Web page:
Further, for the purposes of the present discussion, the term “z-axis” refers to the longitudinal axis of the MCF cylinder 16. The terms “x-axis” and “y-axis” refer respectively to horizontal and vertical axes perpendicular to the z-axis. The term “longitudinal movement” refers to translational movement along the z-axis. The term “radial movement” refers to translational movement perpendicular to the z-axis (i.e., translational movement along the x- and/or y-axes). The term “polar” is used to describe rotational movement or alignment around the z-axis. The term “non-longitudinal movement” refers collectively to all movement of a fiber other than translational movement along the z-axis.

When matching first and second MCFs are connected to each other, individual cores of the first MCF are paired with respective individual cores of the second fiber. Ideally, each paired core should be perfectly aligned with its mate.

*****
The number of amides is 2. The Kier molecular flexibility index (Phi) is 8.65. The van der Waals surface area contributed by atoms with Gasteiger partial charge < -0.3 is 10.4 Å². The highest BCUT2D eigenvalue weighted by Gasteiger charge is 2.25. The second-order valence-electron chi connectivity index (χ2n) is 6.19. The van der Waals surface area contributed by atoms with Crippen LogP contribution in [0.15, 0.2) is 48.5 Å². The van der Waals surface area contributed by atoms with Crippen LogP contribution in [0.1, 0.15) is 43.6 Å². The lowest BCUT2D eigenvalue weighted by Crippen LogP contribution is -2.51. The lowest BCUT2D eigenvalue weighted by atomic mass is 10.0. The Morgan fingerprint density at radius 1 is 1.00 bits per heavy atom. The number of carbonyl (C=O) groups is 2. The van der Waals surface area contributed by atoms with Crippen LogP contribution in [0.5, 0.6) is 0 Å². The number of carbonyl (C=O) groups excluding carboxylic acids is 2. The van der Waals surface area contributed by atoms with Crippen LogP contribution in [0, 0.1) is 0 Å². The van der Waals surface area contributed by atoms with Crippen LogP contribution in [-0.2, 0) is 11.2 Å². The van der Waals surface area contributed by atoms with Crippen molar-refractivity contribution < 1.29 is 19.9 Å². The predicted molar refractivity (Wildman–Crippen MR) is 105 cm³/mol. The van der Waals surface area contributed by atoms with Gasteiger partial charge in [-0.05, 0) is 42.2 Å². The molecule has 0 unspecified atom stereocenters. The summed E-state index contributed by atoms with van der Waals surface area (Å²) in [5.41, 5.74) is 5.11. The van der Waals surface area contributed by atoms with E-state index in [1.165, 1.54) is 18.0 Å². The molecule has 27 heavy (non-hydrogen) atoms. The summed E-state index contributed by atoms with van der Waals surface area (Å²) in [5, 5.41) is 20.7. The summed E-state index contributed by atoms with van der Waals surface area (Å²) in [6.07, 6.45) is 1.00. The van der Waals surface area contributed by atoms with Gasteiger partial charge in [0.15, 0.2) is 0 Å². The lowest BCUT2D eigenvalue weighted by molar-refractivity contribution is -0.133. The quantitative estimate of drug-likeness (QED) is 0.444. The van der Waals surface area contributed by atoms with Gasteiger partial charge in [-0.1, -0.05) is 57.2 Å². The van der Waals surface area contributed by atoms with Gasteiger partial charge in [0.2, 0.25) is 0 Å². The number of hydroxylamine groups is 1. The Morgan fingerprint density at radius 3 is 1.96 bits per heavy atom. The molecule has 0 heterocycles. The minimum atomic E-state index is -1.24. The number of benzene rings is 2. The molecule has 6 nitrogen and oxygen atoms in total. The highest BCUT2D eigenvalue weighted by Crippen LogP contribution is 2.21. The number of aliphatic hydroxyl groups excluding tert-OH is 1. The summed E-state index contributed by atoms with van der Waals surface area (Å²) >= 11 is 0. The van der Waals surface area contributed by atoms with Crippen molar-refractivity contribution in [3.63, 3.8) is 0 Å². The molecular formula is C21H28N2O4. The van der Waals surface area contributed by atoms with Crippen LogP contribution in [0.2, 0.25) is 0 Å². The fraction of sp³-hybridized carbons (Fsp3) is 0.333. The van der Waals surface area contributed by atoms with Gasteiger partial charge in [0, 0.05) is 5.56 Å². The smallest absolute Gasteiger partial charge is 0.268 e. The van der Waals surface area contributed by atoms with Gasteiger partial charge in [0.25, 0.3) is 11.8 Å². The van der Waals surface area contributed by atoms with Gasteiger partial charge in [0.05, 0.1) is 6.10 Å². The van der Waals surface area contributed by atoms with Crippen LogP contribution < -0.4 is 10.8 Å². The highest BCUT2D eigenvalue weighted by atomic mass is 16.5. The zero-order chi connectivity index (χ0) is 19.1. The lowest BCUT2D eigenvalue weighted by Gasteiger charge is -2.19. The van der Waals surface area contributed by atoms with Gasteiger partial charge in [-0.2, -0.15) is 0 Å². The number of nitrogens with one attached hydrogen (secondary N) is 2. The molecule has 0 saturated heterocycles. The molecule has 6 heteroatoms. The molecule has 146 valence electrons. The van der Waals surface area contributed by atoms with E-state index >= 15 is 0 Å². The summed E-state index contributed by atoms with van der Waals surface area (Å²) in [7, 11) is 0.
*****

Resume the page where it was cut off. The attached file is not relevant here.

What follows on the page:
Theoretically speaking, if the first and second MCFs are perfectly matched, if their respective center cores are located exactly at the z-axis, and if the only misalignment between the two fibers is rotational misalignment around the z-axis, then there would be no offset between the center cores. As a practical matter, however, because of manufacturing variations and other phenomena, center cores are also affected by polar misalignment, although typically to a lesser degree than satellite cores.

FIG. 2 is a diagram of MCF 10 onto which has been superimposed a second MCF 10′ (in broken lines). MCF 10 has a flat 18 that is perfectly horizontal. MCF 10′ has been rotated in a clockwise direction, with a tilt angle of 8. Applying basic principles of geometry, it will be seen that the tilt angle θ is equal to the angle of the second MCF flat 18′ relative to the first MCF flat 18. If the two MCFs are perfectly aligned, θ=0.

It will further be seen that the rotation of the second MCF relative to the first MCF results in an offset between the centers of corresponding satellite cores. If the diameter of the satellite circle is known, it is possible to exactly calculate the length of the offset resulting from a given tilt angle. Further, if the amount of offset is known, it is possible to predict the amount of resulting insertion loss, based upon the known properties of the MCF satellite cores.